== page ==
The last two weekends have been filled with fun activities and agricultural history. The 25th annual Bostwick Cotton Gin Festival was held November 1st. We have the pleasure of being a small sponsor of this event by giving out promotional items related to cotton as well as being on hand to answer questions (most attendees are not from the farm). The Gin Festival starts out each year with a 5k run followed by a downtown festival with food vendors, arts & crafts, antique tractors, etc. Like most festivals there was a parade of mostly antique tractors and local elected officials. The best part of the day was seeing folks walk through the gin while it was running. People were able to ask questions and see exactly how seeds are removed from lint and how the lint is baled. It was amazing seeing people’s reactions when you explain the ginning process. I guess everyone learns about Eli Whitney in school but people don’t really understand what a cotton gin does and how important the invention was and is to the agricultural industry. Despite the cold weather, I believe there were several thousand people in attendance at the festival and the gin had just about 1000 people walk through and see cotton being ginned.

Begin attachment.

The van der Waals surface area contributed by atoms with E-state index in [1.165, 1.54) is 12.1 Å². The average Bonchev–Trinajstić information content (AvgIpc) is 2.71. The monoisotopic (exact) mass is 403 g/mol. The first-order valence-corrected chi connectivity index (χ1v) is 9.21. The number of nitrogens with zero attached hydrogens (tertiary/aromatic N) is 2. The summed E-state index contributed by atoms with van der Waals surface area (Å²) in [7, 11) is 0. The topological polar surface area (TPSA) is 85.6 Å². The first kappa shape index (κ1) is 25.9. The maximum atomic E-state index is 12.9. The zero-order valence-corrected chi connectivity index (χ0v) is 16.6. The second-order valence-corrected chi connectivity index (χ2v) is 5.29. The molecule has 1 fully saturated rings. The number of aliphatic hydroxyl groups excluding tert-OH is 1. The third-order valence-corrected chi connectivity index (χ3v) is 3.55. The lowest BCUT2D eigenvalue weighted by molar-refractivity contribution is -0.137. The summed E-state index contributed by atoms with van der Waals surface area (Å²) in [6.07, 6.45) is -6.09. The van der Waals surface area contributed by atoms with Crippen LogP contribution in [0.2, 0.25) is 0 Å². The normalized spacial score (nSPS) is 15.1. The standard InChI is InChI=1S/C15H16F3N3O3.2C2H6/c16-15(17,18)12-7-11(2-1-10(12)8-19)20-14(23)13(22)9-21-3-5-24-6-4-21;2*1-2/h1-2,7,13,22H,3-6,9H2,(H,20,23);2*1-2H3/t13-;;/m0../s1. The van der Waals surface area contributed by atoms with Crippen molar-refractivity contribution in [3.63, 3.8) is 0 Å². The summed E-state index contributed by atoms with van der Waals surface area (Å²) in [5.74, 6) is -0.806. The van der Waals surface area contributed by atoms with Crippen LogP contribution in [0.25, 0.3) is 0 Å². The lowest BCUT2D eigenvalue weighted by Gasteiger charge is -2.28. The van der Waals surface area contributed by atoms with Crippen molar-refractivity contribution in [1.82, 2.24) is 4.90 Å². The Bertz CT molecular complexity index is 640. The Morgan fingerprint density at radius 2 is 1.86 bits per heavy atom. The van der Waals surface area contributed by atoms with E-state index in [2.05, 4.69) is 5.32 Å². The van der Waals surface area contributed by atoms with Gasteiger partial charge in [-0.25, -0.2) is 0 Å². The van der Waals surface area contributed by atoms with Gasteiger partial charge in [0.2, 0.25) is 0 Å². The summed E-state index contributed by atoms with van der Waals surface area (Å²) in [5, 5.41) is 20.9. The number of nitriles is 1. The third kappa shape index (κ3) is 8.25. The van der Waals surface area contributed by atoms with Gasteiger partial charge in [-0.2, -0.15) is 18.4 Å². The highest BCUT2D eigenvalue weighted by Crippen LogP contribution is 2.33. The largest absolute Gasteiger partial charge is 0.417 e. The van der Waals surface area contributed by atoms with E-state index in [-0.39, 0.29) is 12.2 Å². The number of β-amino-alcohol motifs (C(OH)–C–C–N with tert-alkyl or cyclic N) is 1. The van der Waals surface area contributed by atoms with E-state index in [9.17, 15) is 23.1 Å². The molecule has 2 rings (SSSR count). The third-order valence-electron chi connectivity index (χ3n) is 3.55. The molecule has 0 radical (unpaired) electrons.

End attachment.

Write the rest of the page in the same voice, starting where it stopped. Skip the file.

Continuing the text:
On November 7th and 8th Evans County GA kicked off it’s Centennial Celebration Week with a two day Ag and Forestry History Celebration. The event was set up at the Evans County Wildlife Club pavilion with displays for cotton, peanuts, tobacco, tractors, soda shops, EMCs, and anything else that relates rural life for the last 100 years. The event was open to the public and Friday was filled with Evans County elementary school children. Cotton had a major presence as we were able to set up a display of seed cotton, cottonseed, and cotton lint for kids to touch as they came by. We also had plenty of educational information to give to the children to help them learn about cotton. Outside were displays of old tractors, old cotton scales, new tractors, and both types of modules. Inside we also were able to show some old photographs of cotton being hand-picked and being plowed with a mule. The most telling thing to me were the graphs we had showing the acres vs. bales produced in GA for the last 100+ years. It is very evident when boll weevil hit hard in GA and Evans County went to almost 0 acreage in the hardest times in the 1980s. Fortunately it was able to recover and is now a vibrant industry once again for the region. This was just one of many stories that could be told of the 100 year history of agriculture in Evans County.